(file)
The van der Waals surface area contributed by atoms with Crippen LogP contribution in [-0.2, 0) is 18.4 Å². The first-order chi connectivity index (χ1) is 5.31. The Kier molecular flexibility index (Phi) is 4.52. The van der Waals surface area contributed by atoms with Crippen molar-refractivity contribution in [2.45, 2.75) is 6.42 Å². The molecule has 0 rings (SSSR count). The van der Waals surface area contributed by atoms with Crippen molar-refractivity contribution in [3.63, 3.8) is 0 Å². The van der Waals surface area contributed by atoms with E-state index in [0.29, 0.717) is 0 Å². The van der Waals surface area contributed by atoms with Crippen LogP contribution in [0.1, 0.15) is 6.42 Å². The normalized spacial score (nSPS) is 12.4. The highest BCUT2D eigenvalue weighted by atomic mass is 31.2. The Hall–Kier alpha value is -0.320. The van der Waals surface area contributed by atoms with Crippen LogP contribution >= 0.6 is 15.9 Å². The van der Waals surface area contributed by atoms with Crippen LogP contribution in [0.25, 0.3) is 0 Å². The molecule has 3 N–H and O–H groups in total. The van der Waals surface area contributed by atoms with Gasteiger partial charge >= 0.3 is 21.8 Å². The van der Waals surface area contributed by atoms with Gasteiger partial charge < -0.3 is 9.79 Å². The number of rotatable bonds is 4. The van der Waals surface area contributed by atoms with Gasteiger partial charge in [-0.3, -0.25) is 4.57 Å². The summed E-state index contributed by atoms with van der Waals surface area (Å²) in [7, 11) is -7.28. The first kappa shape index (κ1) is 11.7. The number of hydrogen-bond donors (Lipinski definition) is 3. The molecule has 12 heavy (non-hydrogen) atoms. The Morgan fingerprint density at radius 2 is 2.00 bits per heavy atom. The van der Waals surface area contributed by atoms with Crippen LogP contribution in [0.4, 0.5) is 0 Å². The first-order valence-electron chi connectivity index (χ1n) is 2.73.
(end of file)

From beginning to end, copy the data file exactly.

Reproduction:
The van der Waals surface area contributed by atoms with Crippen LogP contribution in [-0.2, 0) is 18.4 Å². The first-order chi connectivity index (χ1) is 5.31. The Kier molecular flexibility index (Phi) is 4.52. The van der Waals surface area contributed by atoms with Crippen molar-refractivity contribution in [2.45, 2.75) is 6.42 Å². The molecule has 0 rings (SSSR count). The van der Waals surface area contributed by atoms with Crippen molar-refractivity contribution in [3.63, 3.8) is 0 Å². The van der Waals surface area contributed by atoms with E-state index in [0.29, 0.717) is 0 Å². The van der Waals surface area contributed by atoms with Crippen LogP contribution in [0.1, 0.15) is 6.42 Å². The normalized spacial score (nSPS) is 12.4. The highest BCUT2D eigenvalue weighted by atomic mass is 31.2. The Hall–Kier alpha value is -0.320. The van der Waals surface area contributed by atoms with Crippen LogP contribution >= 0.6 is 15.9 Å². The van der Waals surface area contributed by atoms with Crippen LogP contribution in [0.25, 0.3) is 0 Å². The molecule has 3 N–H and O–H groups in total. The van der Waals surface area contributed by atoms with Gasteiger partial charge >= 0.3 is 21.8 Å². The van der Waals surface area contributed by atoms with Gasteiger partial charge < -0.3 is 9.79 Å². The number of rotatable bonds is 4. The van der Waals surface area contributed by atoms with Gasteiger partial charge in [-0.3, -0.25) is 4.57 Å². The summed E-state index contributed by atoms with van der Waals surface area (Å²) in [7, 11) is -7.28. The first kappa shape index (κ1) is 11.7. The number of hydrogen-bond donors (Lipinski definition) is 3. The molecule has 12 heavy (non-hydrogen) atoms. The Morgan fingerprint density at radius 2 is 2.00 bits per heavy atom. The van der Waals surface area contributed by atoms with Crippen LogP contribution in [0.4, 0.5) is 0 Å². The first-order valence-electron chi connectivity index (χ1n) is 2.73.